This means that if someone is not kind to or mistreats we should respond by doing something nice for them. Such actions will get their attention of those who were unkind to us because it is not the way the world behaves. It will break down barriers rather than create them.


What is Strife’s Root Cause
Yet, why do we get into strife? It is due to feelings of weakness, disadvantage or perceived abuse that arise when we are attacked or not treated accord to what we expect. It is because we are more conscience of our weakness than of our strengths and who we are in Christ. Thus, because we believe what was done or said to us will hurt us that we turn to fighting flesh and blood (Ephesians 6:12, 2 Corinthians 10:3) while we forget the spiritual aspects of our situation. Because of our hidden insecurities and anxieties we stumble out of God’s light into darkness for wrongly thinking that we have no other ways to respond. We become like the seed that was sown on rocky ground in the parable of the sower in Mark 4:16, 17; we lack a firm root in the security we have in Christ. We have forgotten that we have been renewed in Christ image and that he is our source of strength. So as God’s children, we are not out of ways to respond if we just simply follow God’s ways and seek his guidance.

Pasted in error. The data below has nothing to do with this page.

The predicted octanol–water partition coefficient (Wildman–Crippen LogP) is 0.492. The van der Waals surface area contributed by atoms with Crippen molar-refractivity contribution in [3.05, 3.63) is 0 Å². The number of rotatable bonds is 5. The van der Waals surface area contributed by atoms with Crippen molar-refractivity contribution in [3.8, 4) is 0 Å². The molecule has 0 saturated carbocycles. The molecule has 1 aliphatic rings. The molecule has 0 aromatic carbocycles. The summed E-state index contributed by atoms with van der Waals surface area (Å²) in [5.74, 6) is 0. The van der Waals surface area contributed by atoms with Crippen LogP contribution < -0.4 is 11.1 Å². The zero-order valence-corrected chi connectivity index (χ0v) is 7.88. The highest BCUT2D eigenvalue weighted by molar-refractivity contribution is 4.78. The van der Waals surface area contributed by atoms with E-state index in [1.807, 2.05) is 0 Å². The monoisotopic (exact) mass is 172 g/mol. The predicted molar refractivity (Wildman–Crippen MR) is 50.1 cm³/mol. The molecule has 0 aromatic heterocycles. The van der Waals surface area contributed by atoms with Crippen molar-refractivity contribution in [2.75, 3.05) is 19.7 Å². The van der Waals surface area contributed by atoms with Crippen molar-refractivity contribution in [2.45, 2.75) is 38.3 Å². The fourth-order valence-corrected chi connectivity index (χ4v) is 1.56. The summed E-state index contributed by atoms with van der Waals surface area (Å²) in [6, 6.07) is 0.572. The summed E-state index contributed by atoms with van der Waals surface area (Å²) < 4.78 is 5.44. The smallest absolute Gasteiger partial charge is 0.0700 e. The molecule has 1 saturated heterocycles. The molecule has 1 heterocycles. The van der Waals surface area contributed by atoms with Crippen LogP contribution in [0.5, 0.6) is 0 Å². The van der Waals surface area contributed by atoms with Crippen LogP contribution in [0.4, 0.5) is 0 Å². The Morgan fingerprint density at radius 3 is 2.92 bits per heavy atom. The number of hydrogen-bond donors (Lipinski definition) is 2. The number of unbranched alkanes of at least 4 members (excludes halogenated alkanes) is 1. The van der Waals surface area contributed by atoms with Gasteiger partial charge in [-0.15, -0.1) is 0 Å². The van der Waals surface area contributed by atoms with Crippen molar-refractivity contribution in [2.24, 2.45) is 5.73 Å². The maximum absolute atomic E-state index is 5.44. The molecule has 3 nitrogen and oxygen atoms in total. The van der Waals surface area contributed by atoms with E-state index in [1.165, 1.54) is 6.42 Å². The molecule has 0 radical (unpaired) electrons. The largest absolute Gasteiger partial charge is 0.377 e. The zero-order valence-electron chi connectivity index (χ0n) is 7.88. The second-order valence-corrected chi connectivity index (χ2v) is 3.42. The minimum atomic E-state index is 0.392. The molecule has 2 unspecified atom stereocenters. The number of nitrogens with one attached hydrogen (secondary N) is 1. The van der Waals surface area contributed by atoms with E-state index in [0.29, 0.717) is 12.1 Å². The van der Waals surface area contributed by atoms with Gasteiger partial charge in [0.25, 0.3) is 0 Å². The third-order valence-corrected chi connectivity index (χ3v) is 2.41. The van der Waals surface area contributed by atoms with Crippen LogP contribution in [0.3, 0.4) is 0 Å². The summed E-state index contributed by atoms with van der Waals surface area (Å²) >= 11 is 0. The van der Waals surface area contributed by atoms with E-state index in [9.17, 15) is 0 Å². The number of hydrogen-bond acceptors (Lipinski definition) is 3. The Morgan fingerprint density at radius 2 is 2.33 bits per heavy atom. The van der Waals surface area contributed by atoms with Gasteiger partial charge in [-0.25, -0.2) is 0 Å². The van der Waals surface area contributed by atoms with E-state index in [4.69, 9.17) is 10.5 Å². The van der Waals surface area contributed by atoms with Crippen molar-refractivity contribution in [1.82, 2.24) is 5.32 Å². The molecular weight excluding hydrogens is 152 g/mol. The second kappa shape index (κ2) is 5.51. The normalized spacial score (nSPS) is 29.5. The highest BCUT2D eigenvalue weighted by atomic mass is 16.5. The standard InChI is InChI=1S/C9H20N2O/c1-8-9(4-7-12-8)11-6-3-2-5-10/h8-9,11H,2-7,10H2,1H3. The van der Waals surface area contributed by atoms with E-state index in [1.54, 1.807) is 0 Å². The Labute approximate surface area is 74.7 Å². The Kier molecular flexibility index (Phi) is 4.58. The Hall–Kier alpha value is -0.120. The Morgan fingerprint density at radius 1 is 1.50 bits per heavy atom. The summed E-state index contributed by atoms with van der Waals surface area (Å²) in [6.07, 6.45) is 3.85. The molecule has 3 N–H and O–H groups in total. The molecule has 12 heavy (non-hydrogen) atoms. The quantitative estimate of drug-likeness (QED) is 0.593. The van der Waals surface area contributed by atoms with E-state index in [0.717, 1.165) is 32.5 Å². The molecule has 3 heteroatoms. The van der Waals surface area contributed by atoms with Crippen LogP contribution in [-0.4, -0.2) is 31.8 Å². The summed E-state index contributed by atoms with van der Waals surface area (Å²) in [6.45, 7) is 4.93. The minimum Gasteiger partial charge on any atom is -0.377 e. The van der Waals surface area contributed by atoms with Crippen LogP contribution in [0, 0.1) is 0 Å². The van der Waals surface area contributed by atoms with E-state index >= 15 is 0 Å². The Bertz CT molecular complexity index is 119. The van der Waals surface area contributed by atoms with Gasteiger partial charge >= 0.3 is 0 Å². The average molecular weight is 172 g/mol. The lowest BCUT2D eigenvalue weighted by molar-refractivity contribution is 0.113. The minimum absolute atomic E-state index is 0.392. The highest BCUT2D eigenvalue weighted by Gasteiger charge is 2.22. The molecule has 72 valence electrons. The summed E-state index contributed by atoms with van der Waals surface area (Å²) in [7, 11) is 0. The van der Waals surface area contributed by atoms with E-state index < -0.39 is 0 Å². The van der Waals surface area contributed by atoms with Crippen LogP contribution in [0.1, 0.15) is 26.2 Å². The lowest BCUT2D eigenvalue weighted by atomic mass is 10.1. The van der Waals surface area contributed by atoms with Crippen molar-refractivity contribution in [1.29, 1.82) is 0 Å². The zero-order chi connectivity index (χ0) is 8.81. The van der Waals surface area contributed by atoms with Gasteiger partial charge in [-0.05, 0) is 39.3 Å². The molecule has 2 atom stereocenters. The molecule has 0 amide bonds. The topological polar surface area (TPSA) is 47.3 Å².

The writer of Psalm 119 gave us the solution to overcome our conscienceness of weakness through God’s word. He wrote, “Those who love your law have great peace. Nothing causes them to stumble [or be offended]. ” That is the secret to resisting strife and offense! Love God’s law; read it, meditate on it, trust it, honor it, speak it and obey it. When the word of God fills our hearts and becomes more real to us on the inside then what is happening to us on the outside we be able to resist Satan’s trap for it is from the overflow of our hearts that our mouths speak (Luke 6:45).


How to deal with Offense and Strife
The world is filled with strife and offense, but according to Paul, when we practice living above disputes and conflicts we show the world that we are God’s children:

Do all things without murmurings and disputes, 15 that you may become blameless and harmless, children of God without blemish in the midst of a crooked and perverse generation, among whom you are seen as lights in the world. Philippians 2:14, 15